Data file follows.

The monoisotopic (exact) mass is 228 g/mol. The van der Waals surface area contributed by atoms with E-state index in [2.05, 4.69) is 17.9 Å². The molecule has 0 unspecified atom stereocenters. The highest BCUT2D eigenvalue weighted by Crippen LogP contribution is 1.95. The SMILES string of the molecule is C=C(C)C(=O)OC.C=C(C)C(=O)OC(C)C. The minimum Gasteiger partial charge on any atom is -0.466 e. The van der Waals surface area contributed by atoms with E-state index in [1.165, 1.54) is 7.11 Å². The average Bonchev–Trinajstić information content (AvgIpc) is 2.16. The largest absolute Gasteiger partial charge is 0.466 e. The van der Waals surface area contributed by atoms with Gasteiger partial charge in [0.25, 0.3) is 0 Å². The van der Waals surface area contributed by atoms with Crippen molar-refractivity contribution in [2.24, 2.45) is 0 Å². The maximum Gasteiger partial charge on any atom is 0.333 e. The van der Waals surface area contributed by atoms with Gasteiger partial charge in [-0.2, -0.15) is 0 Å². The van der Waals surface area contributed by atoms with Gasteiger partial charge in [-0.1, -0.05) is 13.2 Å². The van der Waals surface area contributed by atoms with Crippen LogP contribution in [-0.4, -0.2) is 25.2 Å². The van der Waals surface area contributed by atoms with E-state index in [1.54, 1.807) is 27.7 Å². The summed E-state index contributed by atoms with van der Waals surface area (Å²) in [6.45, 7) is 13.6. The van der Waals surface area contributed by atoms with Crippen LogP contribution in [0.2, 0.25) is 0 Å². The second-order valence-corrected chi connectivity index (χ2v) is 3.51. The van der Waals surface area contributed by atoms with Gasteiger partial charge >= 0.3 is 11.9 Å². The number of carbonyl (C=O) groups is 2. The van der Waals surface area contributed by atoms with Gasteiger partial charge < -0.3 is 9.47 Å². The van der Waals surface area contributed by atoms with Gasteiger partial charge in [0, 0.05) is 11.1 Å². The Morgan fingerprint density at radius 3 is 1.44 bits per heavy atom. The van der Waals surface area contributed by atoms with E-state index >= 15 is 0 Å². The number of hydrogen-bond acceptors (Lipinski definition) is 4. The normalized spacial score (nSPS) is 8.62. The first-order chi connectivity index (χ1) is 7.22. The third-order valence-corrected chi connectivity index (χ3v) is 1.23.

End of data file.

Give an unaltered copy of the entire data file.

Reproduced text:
The monoisotopic (exact) mass is 228 g/mol. The van der Waals surface area contributed by atoms with E-state index in [2.05, 4.69) is 17.9 Å². The molecule has 0 unspecified atom stereocenters. The highest BCUT2D eigenvalue weighted by Crippen LogP contribution is 1.95. The SMILES string of the molecule is C=C(C)C(=O)OC.C=C(C)C(=O)OC(C)C. The minimum Gasteiger partial charge on any atom is -0.466 e. The van der Waals surface area contributed by atoms with E-state index in [1.165, 1.54) is 7.11 Å². The average Bonchev–Trinajstić information content (AvgIpc) is 2.16. The largest absolute Gasteiger partial charge is 0.466 e. The van der Waals surface area contributed by atoms with Gasteiger partial charge in [0.25, 0.3) is 0 Å². The van der Waals surface area contributed by atoms with Crippen molar-refractivity contribution in [2.24, 2.45) is 0 Å². The maximum Gasteiger partial charge on any atom is 0.333 e. The van der Waals surface area contributed by atoms with Gasteiger partial charge in [-0.2, -0.15) is 0 Å². The van der Waals surface area contributed by atoms with Gasteiger partial charge in [-0.1, -0.05) is 13.2 Å². The van der Waals surface area contributed by atoms with Crippen LogP contribution in [-0.4, -0.2) is 25.2 Å². The van der Waals surface area contributed by atoms with E-state index in [1.54, 1.807) is 27.7 Å². The summed E-state index contributed by atoms with van der Waals surface area (Å²) in [6.45, 7) is 13.6. The van der Waals surface area contributed by atoms with Crippen LogP contribution in [0.2, 0.25) is 0 Å². The second-order valence-corrected chi connectivity index (χ2v) is 3.51. The van der Waals surface area contributed by atoms with Gasteiger partial charge >= 0.3 is 11.9 Å². The number of carbonyl (C=O) groups is 2. The van der Waals surface area contributed by atoms with Gasteiger partial charge < -0.3 is 9.47 Å². The van der Waals surface area contributed by atoms with Gasteiger partial charge in [0, 0.05) is 11.1 Å². The Morgan fingerprint density at radius 3 is 1.44 bits per heavy atom. The van der Waals surface area contributed by atoms with E-state index >= 15 is 0 Å². The number of hydrogen-bond acceptors (Lipinski definition) is 4. The normalized spacial score (nSPS) is 8.62. The first-order chi connectivity index (χ1) is 7.22. The third-order valence-corrected chi connectivity index (χ3v) is 1.23.